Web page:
Can I access primary care services?

GPs have a measure of discretion in accepting applications to join their patient lists. It is advisable to approach a GP practice and apply to register on its list of NHS patients. The practice may choose to accept or decline your application. An application may be refused if the practice has reasonable grounds for doing so. A practice would not be able to refuse your application on the grounds of race, gender, social class, age, religion, sexual orientation, appearance, disability or medical condition. If you have difficulty in registering with a GP, you should get in touch with your local primary care trust (PCT).

Do I have to pay for emergency treatment if I have an accident?

Regardless of residential status or nationality, emergency treatment given at primary care practices (a GP) or in accident and emergency (A&E) departments or a walk-in centre providing services similar to those of a hospital A&E department is free of charge.

In the case of treatment given in an A&E department or walk-in centre the automatic exemption from charges will cease to apply once the patient is formally admitted as an inpatient (this will include emergency operations and admittance to high dependency units) or registered at an outpatient clinic. To continue to receive free treatment after that point, the person will have to be exempt from charges in their own right.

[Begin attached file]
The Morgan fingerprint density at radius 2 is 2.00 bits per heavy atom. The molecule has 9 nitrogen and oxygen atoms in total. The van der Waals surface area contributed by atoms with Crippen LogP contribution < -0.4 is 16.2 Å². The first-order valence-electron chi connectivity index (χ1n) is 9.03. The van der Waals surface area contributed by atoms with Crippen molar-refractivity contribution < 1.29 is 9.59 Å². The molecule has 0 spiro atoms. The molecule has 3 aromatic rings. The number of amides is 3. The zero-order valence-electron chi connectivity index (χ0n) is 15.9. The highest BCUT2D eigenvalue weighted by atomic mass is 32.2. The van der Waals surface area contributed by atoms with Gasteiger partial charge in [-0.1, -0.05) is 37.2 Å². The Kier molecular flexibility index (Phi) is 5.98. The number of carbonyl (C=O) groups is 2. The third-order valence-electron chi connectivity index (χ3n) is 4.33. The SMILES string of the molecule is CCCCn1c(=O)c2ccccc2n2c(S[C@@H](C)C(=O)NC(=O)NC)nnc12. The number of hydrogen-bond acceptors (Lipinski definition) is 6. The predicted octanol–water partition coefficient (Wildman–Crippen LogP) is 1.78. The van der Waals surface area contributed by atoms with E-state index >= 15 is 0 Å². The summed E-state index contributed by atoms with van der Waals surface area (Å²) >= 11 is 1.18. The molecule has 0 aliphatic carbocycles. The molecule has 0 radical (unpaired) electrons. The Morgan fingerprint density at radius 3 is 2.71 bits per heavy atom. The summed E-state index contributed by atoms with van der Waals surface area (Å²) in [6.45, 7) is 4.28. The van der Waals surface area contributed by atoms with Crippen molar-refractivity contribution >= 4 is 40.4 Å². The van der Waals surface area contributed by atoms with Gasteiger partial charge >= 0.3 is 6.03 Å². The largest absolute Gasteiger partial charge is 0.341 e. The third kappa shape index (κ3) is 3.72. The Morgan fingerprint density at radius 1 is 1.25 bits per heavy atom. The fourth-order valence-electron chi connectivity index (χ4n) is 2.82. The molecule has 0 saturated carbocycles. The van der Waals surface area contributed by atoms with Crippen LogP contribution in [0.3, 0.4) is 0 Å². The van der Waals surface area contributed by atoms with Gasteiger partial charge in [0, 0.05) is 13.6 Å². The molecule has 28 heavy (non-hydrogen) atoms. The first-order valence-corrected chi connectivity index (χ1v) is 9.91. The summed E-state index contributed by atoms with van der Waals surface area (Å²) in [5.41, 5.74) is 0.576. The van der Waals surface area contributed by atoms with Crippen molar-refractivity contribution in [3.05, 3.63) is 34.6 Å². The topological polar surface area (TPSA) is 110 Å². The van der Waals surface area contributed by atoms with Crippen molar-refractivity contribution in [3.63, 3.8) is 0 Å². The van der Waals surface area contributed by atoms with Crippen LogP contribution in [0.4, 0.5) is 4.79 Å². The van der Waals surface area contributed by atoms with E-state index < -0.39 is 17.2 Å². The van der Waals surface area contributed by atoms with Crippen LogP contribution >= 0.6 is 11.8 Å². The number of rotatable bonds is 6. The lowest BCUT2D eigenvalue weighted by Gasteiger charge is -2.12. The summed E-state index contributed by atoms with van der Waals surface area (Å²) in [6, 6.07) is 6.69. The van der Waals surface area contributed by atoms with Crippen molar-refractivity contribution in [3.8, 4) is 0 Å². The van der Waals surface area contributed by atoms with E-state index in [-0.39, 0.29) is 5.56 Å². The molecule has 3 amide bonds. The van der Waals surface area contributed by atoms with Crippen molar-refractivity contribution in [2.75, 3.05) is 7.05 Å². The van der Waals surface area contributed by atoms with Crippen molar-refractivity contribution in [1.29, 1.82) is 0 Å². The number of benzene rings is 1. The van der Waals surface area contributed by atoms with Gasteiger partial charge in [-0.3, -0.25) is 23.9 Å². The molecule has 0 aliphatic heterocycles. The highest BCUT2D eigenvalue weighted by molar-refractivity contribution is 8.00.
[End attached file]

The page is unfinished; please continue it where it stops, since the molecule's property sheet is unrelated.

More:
Am I entitled to help with the costs of non-emergency NHS treatment?

For information on help with health costs please see HC11 Are you entitled to help with health costs? which is available from main post offices, social security offices and NHS Hospitals. HC11 is also available at:

What if I don't meet one of these exemptions from charges?

If you are not ordinarily resident or exempt under the regulations, charges will apply for any hospital treatment you receive and cannot be waived. If this is the case you are strongly advised to take out private healthcare insurance that would cover you for the length of time you are in the UK. There is no facility to purchase healthcare insurance from the NHS: therefore any necessary insurance must be organised privately.

Please note the above information gives general guidance only and should not be treated as a complete and authoritative statement of law. In all cases, the regulations place the responsibility of deciding who is entitled to receive free treatment with the hospital providing it.